Sadly it would take a national disaster for some people – such as your Blogger - to become aware of some of the realities that exist in Azad Kashmir.
For instance, I never had any idea that, at the time of the earthquake , not only mobile phone companies were not allowed to operate in Azad Kashmir but there was no PTCL telephone network there either. Instead there was a limited telephone communication system operated by something called Special Communications Organization, which was apparently a functional unit of the Pakistan army.
And then, while most of us suspected the government of Azad Kashmir to be a smokescreen, I had never truly comprehended the sheer scale of the façade.
It was shortly after the earthquake that I learnt that the so-called president, prime minister and cabinet ministers of that benighted place were more or less permanently ensconced in Rawalpindi, only making infrequent trips to the place of their imaginary governance.
Obviously the disconnect between the supposed ‘rulers’ and the ‘ruled’ was much greater than any preconceived notion I might have had.
I fear that the actual state of affairs in Azad Kashmir would probably make even a hardened cynic cringe with embarrassment.
Recently the Human Rights Watch organization published a 71-page report on ‘Azad’ Kashmir – and yes, I did squirm after reading bits like:
"...the federal government in Islamabad, the army and the intelligence agencies control all aspects of political life in Azad Kashmir...The military shows no tolerance for dissent and practically runs the region as a fiefdom.”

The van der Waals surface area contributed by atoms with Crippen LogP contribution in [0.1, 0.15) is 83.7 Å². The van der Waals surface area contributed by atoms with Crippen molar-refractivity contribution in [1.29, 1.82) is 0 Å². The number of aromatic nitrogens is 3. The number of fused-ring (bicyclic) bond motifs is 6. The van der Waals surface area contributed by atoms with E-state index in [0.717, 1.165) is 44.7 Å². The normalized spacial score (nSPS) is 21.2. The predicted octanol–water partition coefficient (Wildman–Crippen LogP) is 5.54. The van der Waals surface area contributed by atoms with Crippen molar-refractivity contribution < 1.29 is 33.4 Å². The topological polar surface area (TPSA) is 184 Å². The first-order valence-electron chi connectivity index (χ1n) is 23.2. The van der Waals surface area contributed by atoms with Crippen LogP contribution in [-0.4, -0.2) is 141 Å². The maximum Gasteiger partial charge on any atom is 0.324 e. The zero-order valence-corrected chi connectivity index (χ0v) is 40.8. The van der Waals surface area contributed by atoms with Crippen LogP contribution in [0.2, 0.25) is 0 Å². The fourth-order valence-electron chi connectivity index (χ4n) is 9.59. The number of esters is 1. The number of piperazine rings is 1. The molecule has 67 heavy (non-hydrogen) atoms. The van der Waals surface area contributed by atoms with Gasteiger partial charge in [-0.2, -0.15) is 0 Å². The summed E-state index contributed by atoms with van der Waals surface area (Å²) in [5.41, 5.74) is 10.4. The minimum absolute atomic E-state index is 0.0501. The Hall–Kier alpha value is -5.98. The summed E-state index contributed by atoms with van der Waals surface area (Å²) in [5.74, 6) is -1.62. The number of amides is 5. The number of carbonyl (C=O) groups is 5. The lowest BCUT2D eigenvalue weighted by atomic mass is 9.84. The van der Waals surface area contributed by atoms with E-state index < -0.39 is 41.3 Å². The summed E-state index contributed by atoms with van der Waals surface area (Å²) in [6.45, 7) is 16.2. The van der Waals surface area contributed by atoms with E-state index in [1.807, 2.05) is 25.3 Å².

HRW doc: “With Friends Like These…” - Human Rights Violations in Azad Kashmir
For those interested, here is a summary of the report:
“Although ‘azad’ means ‘free,’ the residents of Azad Kashmir are anything but,” said Brad Adams, Asia director at Human Rights Watch. “The Pakistani authorities govern Azad Kashmir with strict controls on basic freedoms.”
…“There is a façade of an elected local government, but the federal government in Islamabad, the army and the intelligence agencies control all aspects of political life in Azad Kashmir,” said Adams. “The military shows no tolerance for dissent and practically runs the region as a fiefdom.”
Torture is routinely used in Pakistan, and this practice is also routine in Azad Kashmir. Human Rights Watch has documented incidents of torture by the intelligence services and others acting at the army’s behest but knows of no cases in which members of military and paramilitary security and intelligence agencies have been prosecuted or even disciplined for acts of torture or mistreatment.
Despite the Pakistani government’s criticism of human rights violations in neighbouring Jammu and Kashmir state in India, refugees from Jammu and Kashmir are discriminated against and mistreated by the authorities. Kashmiri refugees and former militants from India, most of whom are secular nationalists and culturally and linguistically distinct from the peoples of Azad Kashmir, are particularly harassed through constant surveillance, curbs on political expression, arbitrary arrest and beatings.
“The Pakistani government often pretends that the only problems faced by Kashmiris are in India,” said Adams. “It should start looking into ways of ending human rights abuses in Azad Kashmir.”
Human Rights Watch urged international donors, which have poured billions of dollars of urgently needed relief and reconstruction aid into Azad Kashmir since the earthquake, to insist on structural changes in governance and the promotion of both human rights and the rule of law. Recent corruption allegations against senior government officials highlight serious weaknesses in the rule of law and governmental accountability.